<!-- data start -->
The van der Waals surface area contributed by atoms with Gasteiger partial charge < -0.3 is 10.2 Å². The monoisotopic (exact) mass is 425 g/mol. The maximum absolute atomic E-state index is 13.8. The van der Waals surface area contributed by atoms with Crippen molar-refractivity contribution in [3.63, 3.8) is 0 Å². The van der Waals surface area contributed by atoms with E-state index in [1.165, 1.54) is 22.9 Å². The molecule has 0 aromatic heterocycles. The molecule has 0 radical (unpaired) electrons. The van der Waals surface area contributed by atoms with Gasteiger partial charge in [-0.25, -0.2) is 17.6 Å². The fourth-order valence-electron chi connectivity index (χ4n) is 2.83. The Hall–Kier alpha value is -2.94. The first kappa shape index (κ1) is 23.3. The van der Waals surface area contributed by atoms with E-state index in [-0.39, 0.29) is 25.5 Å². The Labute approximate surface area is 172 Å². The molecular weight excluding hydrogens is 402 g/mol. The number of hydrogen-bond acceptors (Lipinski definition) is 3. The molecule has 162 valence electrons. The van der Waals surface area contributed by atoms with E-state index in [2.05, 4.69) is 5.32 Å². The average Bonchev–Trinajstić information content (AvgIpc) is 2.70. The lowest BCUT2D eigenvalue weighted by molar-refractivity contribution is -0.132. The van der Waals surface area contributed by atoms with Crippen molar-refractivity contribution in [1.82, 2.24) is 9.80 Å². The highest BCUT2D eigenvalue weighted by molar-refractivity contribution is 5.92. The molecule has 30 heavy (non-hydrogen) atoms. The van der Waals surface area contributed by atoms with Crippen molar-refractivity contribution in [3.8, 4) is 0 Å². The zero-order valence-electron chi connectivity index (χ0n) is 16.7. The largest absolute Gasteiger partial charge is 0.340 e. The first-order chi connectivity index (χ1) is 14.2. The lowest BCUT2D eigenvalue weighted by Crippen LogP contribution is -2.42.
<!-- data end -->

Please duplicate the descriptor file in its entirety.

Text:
The van der Waals surface area contributed by atoms with Gasteiger partial charge < -0.3 is 10.2 Å². The monoisotopic (exact) mass is 425 g/mol. The maximum absolute atomic E-state index is 13.8. The van der Waals surface area contributed by atoms with Crippen molar-refractivity contribution in [3.63, 3.8) is 0 Å². The van der Waals surface area contributed by atoms with E-state index in [1.165, 1.54) is 22.9 Å². The molecule has 0 aromatic heterocycles. The molecule has 0 radical (unpaired) electrons. The van der Waals surface area contributed by atoms with Gasteiger partial charge in [-0.25, -0.2) is 17.6 Å². The fourth-order valence-electron chi connectivity index (χ4n) is 2.83. The Hall–Kier alpha value is -2.94. The first kappa shape index (κ1) is 23.3. The van der Waals surface area contributed by atoms with E-state index in [-0.39, 0.29) is 25.5 Å². The Labute approximate surface area is 172 Å². The molecular weight excluding hydrogens is 402 g/mol. The number of hydrogen-bond acceptors (Lipinski definition) is 3. The molecule has 162 valence electrons. The van der Waals surface area contributed by atoms with E-state index in [2.05, 4.69) is 5.32 Å². The average Bonchev–Trinajstić information content (AvgIpc) is 2.70. The lowest BCUT2D eigenvalue weighted by molar-refractivity contribution is -0.132. The van der Waals surface area contributed by atoms with Crippen molar-refractivity contribution in [1.82, 2.24) is 9.80 Å². The highest BCUT2D eigenvalue weighted by molar-refractivity contribution is 5.92. The molecule has 30 heavy (non-hydrogen) atoms. The van der Waals surface area contributed by atoms with Crippen molar-refractivity contribution in [3.8, 4) is 0 Å². The zero-order valence-electron chi connectivity index (χ0n) is 16.7. The largest absolute Gasteiger partial charge is 0.340 e. The first-order chi connectivity index (χ1) is 14.2. The lowest BCUT2D eigenvalue weighted by Crippen LogP contribution is -2.42.